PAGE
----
September 11, 2010

FROM THE ARCHIVES: NO ONE WAS SUPPOSED TO GET HURT...:

The Last Full Measure (Steven Malanga, Summer 2006, City Journal)

From Lookout Point at Eagle Rock Reservation in West Orange, New Jersey, you see some of the most spectacular views in the New York metropolitan area. No wonder that early settlers used it as a surveying station and that in the Revolutionary War, Washington’s army set up a post there to chart British movements. Today, the point reveals an unobstructed view of New York’s skyline 15 miles away—which is why Essex County officials chose it as the site for a September 11 memorial. Opened barely a year after 9/11, the $1.2 million, privately financed memorial features a bronze sculpture of an American eagle in flight, inscriptions of the names of all those who died on 9/11, and individual tributes to rescue workers. In its first year, the site attracted some 75,000 visitors, and it continues to draw thousands seeking to remember the dead, to contemplate the heroic acts and sacrifices of that day, and to recall the Manhattan skyline back when the Twin Towers graced it.

The impressive Eagle Rock memorial is one of dozens that have gone up in and around the New York metropolitan area since 9/11, even as controversy and fecklessness have paralyzed efforts to create a memorial on the grounds of the former World Trade Center itself. At Ground Zero, the projected cost of the proposed memorial ballooned to a staggering $1 billion, even though no construction ever began. The commission formed to build the memorial, in utter disarray, has fallen far short of fund-raising goals, prompting the recent resignation of its head and the sharp downsizing of its plans. The monument’s proposed design—dubbed by its creators Reflecting Absence—has faced intense criticism for its vacuity, fastidiously rejecting any tribute to the heroism of the day or the rock-solid American values that the terrorists attacked.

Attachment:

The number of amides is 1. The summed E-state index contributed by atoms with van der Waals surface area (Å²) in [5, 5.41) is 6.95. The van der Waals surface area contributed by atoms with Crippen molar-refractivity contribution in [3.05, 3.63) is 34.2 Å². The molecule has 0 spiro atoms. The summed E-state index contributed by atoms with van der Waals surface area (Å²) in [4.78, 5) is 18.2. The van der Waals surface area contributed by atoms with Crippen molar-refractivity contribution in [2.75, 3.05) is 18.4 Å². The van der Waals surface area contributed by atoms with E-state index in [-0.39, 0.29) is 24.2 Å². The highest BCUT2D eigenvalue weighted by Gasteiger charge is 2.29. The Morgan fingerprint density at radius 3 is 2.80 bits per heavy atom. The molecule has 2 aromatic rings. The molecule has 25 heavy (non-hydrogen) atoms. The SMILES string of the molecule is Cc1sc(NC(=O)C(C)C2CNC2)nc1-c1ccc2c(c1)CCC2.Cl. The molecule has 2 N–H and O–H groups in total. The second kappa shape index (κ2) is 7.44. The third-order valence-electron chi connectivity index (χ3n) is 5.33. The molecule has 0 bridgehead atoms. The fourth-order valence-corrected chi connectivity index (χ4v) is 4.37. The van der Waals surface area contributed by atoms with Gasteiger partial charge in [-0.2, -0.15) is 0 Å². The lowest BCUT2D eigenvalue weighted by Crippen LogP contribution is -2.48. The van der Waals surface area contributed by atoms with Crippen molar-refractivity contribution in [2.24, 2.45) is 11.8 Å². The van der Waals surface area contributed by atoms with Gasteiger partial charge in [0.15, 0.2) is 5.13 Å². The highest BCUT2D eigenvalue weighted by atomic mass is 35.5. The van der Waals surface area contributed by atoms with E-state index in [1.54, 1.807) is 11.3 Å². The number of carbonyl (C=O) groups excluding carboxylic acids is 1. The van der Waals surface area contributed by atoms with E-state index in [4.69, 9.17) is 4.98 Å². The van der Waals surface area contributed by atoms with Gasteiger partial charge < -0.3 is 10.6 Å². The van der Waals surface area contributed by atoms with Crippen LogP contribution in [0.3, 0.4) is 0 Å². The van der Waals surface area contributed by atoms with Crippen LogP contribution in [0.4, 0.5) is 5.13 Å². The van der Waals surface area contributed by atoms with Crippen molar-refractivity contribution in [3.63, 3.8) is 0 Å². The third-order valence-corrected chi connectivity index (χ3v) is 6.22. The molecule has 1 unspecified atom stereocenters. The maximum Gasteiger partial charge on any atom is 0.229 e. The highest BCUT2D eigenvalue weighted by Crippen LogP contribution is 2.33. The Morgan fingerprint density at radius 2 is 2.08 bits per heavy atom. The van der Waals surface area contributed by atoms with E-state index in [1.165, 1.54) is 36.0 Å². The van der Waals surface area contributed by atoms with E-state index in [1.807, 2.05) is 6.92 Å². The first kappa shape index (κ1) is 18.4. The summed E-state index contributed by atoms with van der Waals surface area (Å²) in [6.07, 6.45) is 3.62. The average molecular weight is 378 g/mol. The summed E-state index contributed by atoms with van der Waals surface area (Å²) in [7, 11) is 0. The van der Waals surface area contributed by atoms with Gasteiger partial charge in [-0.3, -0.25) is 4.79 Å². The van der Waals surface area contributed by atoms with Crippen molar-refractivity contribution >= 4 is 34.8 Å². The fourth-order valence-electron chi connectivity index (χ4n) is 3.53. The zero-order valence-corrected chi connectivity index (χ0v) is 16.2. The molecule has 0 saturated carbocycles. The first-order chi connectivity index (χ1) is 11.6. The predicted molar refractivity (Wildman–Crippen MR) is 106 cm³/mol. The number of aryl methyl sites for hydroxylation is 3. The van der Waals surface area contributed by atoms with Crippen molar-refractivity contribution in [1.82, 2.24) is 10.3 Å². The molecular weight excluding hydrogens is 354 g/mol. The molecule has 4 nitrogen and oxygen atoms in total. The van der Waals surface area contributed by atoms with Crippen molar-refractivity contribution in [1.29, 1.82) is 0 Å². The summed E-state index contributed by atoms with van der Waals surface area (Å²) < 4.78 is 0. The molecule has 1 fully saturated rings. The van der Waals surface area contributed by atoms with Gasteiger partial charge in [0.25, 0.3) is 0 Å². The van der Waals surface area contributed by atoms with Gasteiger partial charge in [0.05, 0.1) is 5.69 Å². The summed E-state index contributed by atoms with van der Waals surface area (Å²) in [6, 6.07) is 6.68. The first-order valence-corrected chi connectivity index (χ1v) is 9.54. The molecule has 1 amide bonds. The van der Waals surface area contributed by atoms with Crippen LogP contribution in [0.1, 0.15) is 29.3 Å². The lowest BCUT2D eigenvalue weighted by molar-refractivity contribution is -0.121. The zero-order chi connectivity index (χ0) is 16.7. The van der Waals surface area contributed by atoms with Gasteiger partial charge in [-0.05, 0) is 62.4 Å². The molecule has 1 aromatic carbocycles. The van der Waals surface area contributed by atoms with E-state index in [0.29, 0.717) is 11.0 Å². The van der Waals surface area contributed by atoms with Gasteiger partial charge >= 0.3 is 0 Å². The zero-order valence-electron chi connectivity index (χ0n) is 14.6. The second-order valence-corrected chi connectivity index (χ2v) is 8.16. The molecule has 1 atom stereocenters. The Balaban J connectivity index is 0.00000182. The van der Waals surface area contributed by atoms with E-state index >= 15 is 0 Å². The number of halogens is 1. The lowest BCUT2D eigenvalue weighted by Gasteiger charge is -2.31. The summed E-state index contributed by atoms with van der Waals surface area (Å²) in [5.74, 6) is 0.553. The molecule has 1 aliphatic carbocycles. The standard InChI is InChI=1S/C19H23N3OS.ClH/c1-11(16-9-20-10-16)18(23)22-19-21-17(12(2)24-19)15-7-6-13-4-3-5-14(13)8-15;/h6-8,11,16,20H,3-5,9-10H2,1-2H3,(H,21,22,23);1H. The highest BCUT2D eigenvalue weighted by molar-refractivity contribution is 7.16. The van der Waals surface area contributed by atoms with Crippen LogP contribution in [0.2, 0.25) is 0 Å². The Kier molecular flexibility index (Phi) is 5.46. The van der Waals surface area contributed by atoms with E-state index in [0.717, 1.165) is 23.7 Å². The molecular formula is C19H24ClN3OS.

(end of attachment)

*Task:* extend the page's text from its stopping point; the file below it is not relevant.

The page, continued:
No such paralysis seems to have encumbered the dozens of commissions that local governments and ordinary citizens set up around the tristate area to honor the dead and remember the day. Though the terrorist attacks were a tragedy for the entire nation, they hit home most acutely in the scores of commuter towns within 100 miles of New York City, where many World Trade Center workers lived. Those communities have responded with a wide array of memorials.

Most are modest in scope and cost, but they are often inspired and poignant. Some serve as gravestones for local victims who have no known resting place. Others commemorate the valor that Americans exhibited on 9/11, especially New York’s rescue workers. By contrast, the World Trade Center site will have no unique memorial to the sacrifices of the city’s firefighters and police. In an age when many memorials, like Reflecting Absence, are abstract gestures that avoid invoking anything except loss—and not even directly but in a glass darkly—some of these local monuments are throwbacks, robust statements of American ideals, rendered in an unapologetically realistic style that might dismay postmodern critics but that successfully translates our common feelings about September 11 into concrete form. Deeply moving, a tour of these memorials also reminds us of the gigantic failure that has left Ground Zero little more than an opening in the earth.

One thing that comes through in visiting these memorials is just how much people miss the Twin Towers.


We moved to NJ in the mid/late '60s and lived in East and West Orange, so Eagle Rock was a frequent haunt. The view of the NY skyline is amazing and the Towers were always a blight upon it. I always wondered how we'd manage to tear them down, so felt weirdly guilty watching them fall.


[originally posted: 7/25/06]

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Posted by Orrin Judd at September 11, 2010 12:18 AM
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